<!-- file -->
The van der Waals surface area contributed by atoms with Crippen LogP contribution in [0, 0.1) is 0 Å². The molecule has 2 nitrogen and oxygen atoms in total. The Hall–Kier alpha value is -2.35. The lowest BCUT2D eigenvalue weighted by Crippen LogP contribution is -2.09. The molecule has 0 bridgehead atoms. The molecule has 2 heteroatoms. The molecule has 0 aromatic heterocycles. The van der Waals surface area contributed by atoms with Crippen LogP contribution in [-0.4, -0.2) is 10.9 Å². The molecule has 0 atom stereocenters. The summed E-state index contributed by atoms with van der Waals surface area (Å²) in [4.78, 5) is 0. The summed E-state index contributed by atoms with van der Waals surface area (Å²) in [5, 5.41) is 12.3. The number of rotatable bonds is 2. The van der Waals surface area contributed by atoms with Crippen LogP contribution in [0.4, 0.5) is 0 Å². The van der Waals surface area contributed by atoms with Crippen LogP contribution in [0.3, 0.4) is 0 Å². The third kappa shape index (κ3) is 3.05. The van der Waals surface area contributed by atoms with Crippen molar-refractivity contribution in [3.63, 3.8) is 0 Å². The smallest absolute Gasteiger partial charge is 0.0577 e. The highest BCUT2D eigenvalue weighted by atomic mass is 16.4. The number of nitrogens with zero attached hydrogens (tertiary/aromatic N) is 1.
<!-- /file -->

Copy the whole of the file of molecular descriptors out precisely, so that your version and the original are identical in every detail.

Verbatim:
The van der Waals surface area contributed by atoms with Crippen LogP contribution in [0, 0.1) is 0 Å². The molecule has 2 nitrogen and oxygen atoms in total. The Hall–Kier alpha value is -2.35. The lowest BCUT2D eigenvalue weighted by Crippen LogP contribution is -2.09. The molecule has 0 bridgehead atoms. The molecule has 2 heteroatoms. The molecule has 0 aromatic heterocycles. The van der Waals surface area contributed by atoms with Crippen LogP contribution in [-0.4, -0.2) is 10.9 Å². The molecule has 0 atom stereocenters. The summed E-state index contributed by atoms with van der Waals surface area (Å²) in [4.78, 5) is 0. The summed E-state index contributed by atoms with van der Waals surface area (Å²) in [5, 5.41) is 12.3. The number of rotatable bonds is 2. The van der Waals surface area contributed by atoms with Crippen LogP contribution in [0.4, 0.5) is 0 Å². The van der Waals surface area contributed by atoms with Crippen LogP contribution in [0.3, 0.4) is 0 Å². The third kappa shape index (κ3) is 3.05. The van der Waals surface area contributed by atoms with Crippen molar-refractivity contribution in [3.63, 3.8) is 0 Å². The smallest absolute Gasteiger partial charge is 0.0577 e. The highest BCUT2D eigenvalue weighted by atomic mass is 16.4. The number of nitrogens with zero attached hydrogens (tertiary/aromatic N) is 1.